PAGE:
An Anonymous Poem

A more romanticized version of Jane Snyder’s ride is found in Carrie Harman Roy’s “Captain Snyder and His Twelve of West Virginia (1977)” there is a long account of Jane Snyder’s ride in poem form that includes the following:

“The Midnight Ride of Jane Snyder, Anonymous

Thus they rode in that night which so many remember,
That terrible night of the stormy November,
When the winds through the pines on the mountains were roaring
And the torrents re-echoed with splashing and pouring
But the rebels while flanking the Federal pickets
Were flanked by a woman who rode through the thickets,
O'er by-paths and no paths, o'er mountains that rose
To the clouds, and their summits were spattered with snows;
And she out-rode, the Rebels and came in ahead.
They were balked, they were beat; for the Yankees had fled.
She had warned them in time, but no moment to spare;”

While I hate to pick at poems, as a historian I have to mention that Jane’s ride was in August (not November, but what rhymes with August?), and Ms. Snyder’s ride was in the early morning hours, not in the night.

So what really happened in August of 1862? By several accounts, Jane Snyder’s solo journey across 30-40 miles may have saved the lives and freedom of some Federal troops. Certainly the act of this one brave teen did not change the tide of the Civil War but it did send a clear message to the Confederates: this is not your territory and you are not wanted here. It also says much about the brave teen, Jane Snyder, who was willing and able to take a long journey by herself on horseback for the sake of her father and the Federal cause that he defended.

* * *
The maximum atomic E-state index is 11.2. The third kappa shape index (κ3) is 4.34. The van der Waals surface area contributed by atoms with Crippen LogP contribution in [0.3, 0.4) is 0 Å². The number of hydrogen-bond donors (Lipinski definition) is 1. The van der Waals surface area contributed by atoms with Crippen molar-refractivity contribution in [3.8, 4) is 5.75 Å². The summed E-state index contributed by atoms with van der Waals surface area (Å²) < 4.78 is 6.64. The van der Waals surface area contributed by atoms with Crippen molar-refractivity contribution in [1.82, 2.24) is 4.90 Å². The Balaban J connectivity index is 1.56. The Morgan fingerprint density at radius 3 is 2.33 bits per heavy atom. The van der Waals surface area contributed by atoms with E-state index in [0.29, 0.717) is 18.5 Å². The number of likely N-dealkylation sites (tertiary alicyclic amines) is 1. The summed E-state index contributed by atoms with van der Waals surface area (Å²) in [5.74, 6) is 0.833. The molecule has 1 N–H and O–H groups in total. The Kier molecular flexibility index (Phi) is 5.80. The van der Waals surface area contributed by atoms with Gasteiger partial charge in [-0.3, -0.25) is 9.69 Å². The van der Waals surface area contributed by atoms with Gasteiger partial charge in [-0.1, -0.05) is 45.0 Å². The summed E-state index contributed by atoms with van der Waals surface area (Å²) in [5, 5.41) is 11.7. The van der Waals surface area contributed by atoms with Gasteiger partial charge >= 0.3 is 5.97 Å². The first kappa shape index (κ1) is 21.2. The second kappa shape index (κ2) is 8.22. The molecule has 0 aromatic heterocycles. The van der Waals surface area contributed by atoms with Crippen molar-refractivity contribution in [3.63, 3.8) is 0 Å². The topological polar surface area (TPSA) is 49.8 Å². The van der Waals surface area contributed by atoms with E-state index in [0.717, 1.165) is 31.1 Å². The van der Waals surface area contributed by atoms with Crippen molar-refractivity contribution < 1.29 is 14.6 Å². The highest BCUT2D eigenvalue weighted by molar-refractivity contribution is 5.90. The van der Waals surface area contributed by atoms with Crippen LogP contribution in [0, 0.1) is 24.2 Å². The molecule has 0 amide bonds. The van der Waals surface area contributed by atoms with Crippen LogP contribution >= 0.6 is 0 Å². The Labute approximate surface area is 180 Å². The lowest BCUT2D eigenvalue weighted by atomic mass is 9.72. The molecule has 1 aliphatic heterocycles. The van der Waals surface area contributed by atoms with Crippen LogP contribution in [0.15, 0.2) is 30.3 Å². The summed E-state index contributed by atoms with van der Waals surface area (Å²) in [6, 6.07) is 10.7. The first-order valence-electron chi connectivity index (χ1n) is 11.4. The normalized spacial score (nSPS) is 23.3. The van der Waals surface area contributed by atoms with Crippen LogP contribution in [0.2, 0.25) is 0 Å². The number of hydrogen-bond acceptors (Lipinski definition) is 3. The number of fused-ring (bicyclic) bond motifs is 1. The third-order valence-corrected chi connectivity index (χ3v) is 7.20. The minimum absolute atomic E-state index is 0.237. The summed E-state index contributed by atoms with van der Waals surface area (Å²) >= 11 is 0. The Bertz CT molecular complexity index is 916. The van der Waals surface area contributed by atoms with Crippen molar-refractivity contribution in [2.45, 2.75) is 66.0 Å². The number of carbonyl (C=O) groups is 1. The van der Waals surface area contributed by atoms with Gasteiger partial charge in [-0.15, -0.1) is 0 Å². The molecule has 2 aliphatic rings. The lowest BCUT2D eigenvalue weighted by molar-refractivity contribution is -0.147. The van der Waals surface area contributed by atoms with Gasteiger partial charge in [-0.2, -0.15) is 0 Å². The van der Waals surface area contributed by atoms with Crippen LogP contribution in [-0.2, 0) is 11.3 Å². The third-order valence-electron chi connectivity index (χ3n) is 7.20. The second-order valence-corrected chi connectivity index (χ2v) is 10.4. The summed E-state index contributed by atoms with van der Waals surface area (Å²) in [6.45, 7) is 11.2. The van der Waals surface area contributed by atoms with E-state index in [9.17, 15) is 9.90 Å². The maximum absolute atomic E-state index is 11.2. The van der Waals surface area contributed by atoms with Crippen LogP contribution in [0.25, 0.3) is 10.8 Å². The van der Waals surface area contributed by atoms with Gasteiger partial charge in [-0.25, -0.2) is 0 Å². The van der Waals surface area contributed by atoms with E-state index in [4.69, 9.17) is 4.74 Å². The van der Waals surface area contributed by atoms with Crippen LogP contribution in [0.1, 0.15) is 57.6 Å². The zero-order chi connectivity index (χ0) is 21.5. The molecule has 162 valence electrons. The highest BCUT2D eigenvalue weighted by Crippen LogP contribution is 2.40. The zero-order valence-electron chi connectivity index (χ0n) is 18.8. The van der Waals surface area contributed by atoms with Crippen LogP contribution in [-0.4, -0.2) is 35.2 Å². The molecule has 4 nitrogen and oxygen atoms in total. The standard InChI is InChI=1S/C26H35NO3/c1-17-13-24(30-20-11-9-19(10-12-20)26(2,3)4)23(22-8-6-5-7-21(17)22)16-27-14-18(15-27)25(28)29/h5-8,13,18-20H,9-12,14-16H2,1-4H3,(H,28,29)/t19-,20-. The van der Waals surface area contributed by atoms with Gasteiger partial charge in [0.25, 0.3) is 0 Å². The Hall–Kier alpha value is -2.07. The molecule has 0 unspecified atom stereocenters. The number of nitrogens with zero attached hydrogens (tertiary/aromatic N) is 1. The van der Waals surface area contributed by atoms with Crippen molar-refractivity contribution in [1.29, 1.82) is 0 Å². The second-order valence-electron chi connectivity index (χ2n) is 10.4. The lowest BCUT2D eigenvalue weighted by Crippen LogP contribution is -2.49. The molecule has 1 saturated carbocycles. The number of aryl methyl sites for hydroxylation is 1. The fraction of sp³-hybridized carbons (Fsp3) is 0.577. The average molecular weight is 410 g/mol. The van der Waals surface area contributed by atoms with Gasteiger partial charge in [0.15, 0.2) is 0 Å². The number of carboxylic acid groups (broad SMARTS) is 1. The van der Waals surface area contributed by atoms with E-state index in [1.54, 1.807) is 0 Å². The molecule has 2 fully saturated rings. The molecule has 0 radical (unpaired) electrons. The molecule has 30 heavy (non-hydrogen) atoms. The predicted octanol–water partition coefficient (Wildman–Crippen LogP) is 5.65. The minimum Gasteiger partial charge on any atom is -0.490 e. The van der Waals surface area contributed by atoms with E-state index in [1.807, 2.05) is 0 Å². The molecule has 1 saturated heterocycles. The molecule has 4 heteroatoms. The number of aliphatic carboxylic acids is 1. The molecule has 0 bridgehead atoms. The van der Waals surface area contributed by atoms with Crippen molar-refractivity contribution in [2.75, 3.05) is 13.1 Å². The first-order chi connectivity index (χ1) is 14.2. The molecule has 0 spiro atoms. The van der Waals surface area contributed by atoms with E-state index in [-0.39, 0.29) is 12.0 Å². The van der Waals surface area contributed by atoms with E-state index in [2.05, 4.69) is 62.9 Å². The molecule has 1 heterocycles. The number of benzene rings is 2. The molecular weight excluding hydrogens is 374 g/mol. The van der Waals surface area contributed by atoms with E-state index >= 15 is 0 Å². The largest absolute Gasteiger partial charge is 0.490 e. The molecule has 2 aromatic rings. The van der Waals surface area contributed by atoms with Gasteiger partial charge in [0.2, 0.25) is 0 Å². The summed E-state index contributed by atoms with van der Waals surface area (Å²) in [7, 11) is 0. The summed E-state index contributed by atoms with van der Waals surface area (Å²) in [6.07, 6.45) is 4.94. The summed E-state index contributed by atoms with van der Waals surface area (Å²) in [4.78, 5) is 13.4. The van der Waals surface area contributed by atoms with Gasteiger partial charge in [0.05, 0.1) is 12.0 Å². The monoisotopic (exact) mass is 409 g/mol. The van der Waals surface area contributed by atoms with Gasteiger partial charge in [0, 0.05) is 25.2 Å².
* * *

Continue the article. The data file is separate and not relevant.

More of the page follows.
Not to deflate the history of Jane Snyder, but Imboden eventually returned in November of the same year and easily captured about 30 Federal troops at Parson’s Mill in West Virginia. This time, Imboden’s plan to blow up the railroad bridge at Rowlesburg was foiled when he learned that Federal troops were on their way.

Women have always played a powerful role in wars but much of that history may have been overlooked by the men who wrote the history books. Jane Snyder stands as a reminder of the power of women, family, and teenagers during wartime.

[Side note: It is interesting to note the discrepancies on Mary Jane Snyder Bennett's tombstone from Idaho which has an incorrect birth date and year. Some sources list her birth date as May 7 and her birth year as 1843. The tombstone seems to reflect May 17 as her birth date and 1849 as her birth year. I found Mary Jane Snyder in the 1860 census (parents John & Lucinda) and her birth year is estimated as 1843.]

Sources listed below are available for study at the Pioneer Memorial Public Library in Harman, West Virginia. Also, this is a great site that includes a picture of Jane Snyder in her later years.

Roy, C. H. (1977). Captain Snyder and his twelve of West Virginia. New York, NY: Carlton Press.

Teter, D. (1977). Goin'up Gandy: A history of the Dry Fork region of Randolph and Tucker counties, West Virginia. Parsons, W. Va.: McClain Print.